Species At Risk

Cherry Birch

(Betula lenta)
Provincial Status: Endangered
Cherry Birch
Cherry Birch occurrences map


The Cherry Birch is a medium-sized deciduous tree that grows up to 20 metres tall. The leaves are oval-shaped with a finely toothed edge and a slender tip. It is named for its bark, which resembles that of the domestic Sweet Cherry (Prunus avium), a tree that is known to escape from cultivation in southern Ontario. Unlike other birch trees, this species has smooth bark that is broken into scales without curly or peeling edges. The scales are prominently marked with small lens-shaped blister-like breaks (lenticels). The twigs smell like fresh, sweet wintergreen.


The single population of Cherry Birch in Canada is isolated at two sites on the Niagara peninsula in southern Ontario. A survey of the two sites in 2010, found only 17 trees out of the 50 trees that were originally identified in 1967.


In Ontario, the Cherry Birch is found on moist, well-drained clay loam soil over limestone bedrock with White Oak, Red Oak, Eastern Hemlock, Sugar Maple and other deciduous trees.


Historically, the main threat to Cherry Birch has been habitat destruction. Development and forest clearing in southern Ontario has caused a decline in suitable habitat for this species. The remaining population is surrounded by residential development. Moreover, it is exposed to the effects of intense erosion along the shoreline of Lake Ontario. All mature trees in the population were lost to erosion after severe storms in 2004 and 2005.


Cherry Birch is protected under Ontario’s Endangered Species Act and the federal Species at Risk Act.

For more information on legislation that helps protect Ontario's species at risk visit ontario.ca/speciesatrisk.

What You Can Do to Help the Cherry Birch

  • The Ministry of Natural Resources tracks species at risk such as the Cherry Birch. You can use a handy online form to report your sightings to the Natural Heritage Information Centre. Photographs with specific locations or mapping coordinates are always helpful. nhic.mnr.gov.on.ca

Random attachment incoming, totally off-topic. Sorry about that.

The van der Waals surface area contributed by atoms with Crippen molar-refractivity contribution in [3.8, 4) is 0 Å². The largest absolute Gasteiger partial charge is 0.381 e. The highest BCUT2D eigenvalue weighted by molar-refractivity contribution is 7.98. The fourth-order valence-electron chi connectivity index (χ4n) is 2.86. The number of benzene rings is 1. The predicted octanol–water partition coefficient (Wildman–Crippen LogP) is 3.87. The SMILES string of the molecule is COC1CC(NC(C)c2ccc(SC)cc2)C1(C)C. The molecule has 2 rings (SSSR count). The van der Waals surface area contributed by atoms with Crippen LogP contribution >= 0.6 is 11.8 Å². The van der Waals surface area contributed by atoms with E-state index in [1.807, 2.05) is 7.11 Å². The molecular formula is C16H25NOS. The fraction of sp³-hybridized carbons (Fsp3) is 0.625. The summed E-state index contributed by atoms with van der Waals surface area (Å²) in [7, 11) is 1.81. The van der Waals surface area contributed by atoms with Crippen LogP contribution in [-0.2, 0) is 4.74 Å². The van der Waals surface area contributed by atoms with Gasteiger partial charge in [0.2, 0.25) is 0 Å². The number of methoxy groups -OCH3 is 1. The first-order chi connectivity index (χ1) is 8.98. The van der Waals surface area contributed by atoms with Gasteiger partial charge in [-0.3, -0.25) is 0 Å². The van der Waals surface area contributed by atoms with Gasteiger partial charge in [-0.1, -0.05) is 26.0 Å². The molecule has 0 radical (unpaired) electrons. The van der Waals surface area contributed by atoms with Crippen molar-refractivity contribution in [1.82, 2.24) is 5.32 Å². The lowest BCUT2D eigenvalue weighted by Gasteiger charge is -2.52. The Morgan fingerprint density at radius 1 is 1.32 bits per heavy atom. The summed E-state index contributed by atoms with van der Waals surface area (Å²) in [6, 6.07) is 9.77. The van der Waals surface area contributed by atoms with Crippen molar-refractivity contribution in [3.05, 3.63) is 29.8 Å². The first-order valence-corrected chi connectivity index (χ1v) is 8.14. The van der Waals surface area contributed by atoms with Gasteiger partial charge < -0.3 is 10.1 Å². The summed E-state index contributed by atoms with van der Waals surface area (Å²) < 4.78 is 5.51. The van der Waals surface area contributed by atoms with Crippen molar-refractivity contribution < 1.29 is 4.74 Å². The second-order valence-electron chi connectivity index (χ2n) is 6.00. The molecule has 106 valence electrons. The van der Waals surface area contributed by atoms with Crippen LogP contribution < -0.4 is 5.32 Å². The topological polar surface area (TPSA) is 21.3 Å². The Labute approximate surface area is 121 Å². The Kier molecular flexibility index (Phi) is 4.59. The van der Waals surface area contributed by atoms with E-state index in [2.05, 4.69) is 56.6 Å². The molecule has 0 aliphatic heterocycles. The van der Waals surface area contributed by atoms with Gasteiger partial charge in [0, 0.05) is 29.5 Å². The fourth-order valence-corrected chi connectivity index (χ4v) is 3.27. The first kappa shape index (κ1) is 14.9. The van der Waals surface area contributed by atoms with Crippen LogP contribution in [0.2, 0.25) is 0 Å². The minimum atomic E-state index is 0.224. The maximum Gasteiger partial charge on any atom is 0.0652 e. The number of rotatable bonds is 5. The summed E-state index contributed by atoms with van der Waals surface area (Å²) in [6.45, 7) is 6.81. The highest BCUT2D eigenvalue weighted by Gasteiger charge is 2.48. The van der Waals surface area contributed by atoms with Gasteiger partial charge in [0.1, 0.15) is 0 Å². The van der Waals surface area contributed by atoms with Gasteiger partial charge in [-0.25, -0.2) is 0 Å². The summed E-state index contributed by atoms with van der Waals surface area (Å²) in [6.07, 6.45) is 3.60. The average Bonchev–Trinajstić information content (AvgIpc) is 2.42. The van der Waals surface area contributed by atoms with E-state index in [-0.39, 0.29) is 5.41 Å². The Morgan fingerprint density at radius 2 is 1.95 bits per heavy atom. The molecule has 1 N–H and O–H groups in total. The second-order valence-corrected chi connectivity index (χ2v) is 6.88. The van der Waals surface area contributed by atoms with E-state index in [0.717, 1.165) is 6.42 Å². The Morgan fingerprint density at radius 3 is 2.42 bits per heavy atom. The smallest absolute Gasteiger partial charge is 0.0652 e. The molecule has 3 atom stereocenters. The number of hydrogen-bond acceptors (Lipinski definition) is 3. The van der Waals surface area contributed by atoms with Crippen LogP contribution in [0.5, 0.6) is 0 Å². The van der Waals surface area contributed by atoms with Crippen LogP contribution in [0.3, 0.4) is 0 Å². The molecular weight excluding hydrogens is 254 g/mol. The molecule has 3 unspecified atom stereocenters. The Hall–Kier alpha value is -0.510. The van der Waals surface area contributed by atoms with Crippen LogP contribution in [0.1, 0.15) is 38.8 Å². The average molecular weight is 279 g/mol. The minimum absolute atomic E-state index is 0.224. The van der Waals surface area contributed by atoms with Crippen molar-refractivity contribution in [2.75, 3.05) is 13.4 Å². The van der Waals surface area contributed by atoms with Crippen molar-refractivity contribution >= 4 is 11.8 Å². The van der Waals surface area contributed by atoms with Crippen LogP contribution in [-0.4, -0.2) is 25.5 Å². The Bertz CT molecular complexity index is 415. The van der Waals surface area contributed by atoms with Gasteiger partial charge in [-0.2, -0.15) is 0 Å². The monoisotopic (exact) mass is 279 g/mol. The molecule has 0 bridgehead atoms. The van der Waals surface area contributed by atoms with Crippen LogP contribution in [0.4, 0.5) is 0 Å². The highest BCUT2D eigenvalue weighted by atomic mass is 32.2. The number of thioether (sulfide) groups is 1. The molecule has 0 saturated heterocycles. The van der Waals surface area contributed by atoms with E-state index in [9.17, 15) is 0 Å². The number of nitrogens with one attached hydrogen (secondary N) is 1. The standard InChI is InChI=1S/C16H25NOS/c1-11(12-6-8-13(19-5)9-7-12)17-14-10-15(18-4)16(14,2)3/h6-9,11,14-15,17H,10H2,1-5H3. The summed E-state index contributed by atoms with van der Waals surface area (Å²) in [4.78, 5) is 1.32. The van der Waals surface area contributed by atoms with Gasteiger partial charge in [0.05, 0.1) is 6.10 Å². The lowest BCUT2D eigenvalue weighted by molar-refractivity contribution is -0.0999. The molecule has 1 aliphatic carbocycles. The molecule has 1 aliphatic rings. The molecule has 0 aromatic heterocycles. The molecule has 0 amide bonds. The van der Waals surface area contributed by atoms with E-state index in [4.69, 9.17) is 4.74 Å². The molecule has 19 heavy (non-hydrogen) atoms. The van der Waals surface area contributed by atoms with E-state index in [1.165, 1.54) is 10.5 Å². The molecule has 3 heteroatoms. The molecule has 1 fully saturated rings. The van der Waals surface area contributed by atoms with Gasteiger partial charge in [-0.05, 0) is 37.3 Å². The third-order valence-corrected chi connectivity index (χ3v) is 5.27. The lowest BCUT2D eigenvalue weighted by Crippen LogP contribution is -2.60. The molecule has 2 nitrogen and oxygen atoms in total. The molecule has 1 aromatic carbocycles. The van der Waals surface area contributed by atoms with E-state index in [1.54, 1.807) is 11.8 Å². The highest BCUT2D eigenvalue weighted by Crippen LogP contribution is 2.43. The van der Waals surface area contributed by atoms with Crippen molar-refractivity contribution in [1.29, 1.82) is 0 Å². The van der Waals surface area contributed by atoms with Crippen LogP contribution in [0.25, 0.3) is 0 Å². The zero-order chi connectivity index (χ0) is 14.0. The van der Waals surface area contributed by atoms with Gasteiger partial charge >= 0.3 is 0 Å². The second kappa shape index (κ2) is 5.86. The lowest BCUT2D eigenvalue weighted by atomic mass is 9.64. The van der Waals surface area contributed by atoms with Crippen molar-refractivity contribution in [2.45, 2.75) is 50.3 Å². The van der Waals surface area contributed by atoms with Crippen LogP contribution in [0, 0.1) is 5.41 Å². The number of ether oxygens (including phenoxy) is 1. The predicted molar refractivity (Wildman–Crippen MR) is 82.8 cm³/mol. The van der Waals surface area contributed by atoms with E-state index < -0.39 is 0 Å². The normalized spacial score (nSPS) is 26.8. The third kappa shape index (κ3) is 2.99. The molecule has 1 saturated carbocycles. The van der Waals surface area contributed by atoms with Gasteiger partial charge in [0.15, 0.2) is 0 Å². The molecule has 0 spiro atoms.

• Report any illegal activity related to plants and wildlife to 1-877-TIPS-MNR (847-7667).
  • Private land owners have a very important role to play in species at risk recovery. If you find Cherry Birch on your property, you may be eligible for stewardship programs that support the protection and recovery of species at risk and their habitats. For more information, visit: ontario.ca/speciesatrisk.
  • Volunteer with your local nature club or provincial park to participate in surveys or stewardship work focused on species at risk.

Did you know?

Early settlers used wintergreen oil from Cherry Birch twigs to treat muscle pain. Aboriginal people have used Cherry Birch bark to make buildings, canoes, storage containers, and for many medicinal applications.

Did you know?

When Cherry Birch wood is exposed to air it darkens to a colour resembling mahogany and was once used as an inexpensive substitute for this valuable tropical wood.

Did you know?

Cherry Birch was formerly the main commercial source of wintergreen oil (methyl salicylate), which is distilled from its wood.

Did you know?

Many flowers contain both female and male reproductive parts, like lilies and roses. However, the Cherry Birch, along with the rest of the birch family, has separate male and female flowers on the same tree. This type of flower arrangement is called “monoecious”.

Did you know?

Even if there are no other members of its species in the area, the Cherry Birch can still produce fruit. It is able to self-fertilize, which means that female flowers can be pollinated by male flowers on the same tree.

Did you know?

A Cherry Birch tree can live for 265 years or longer.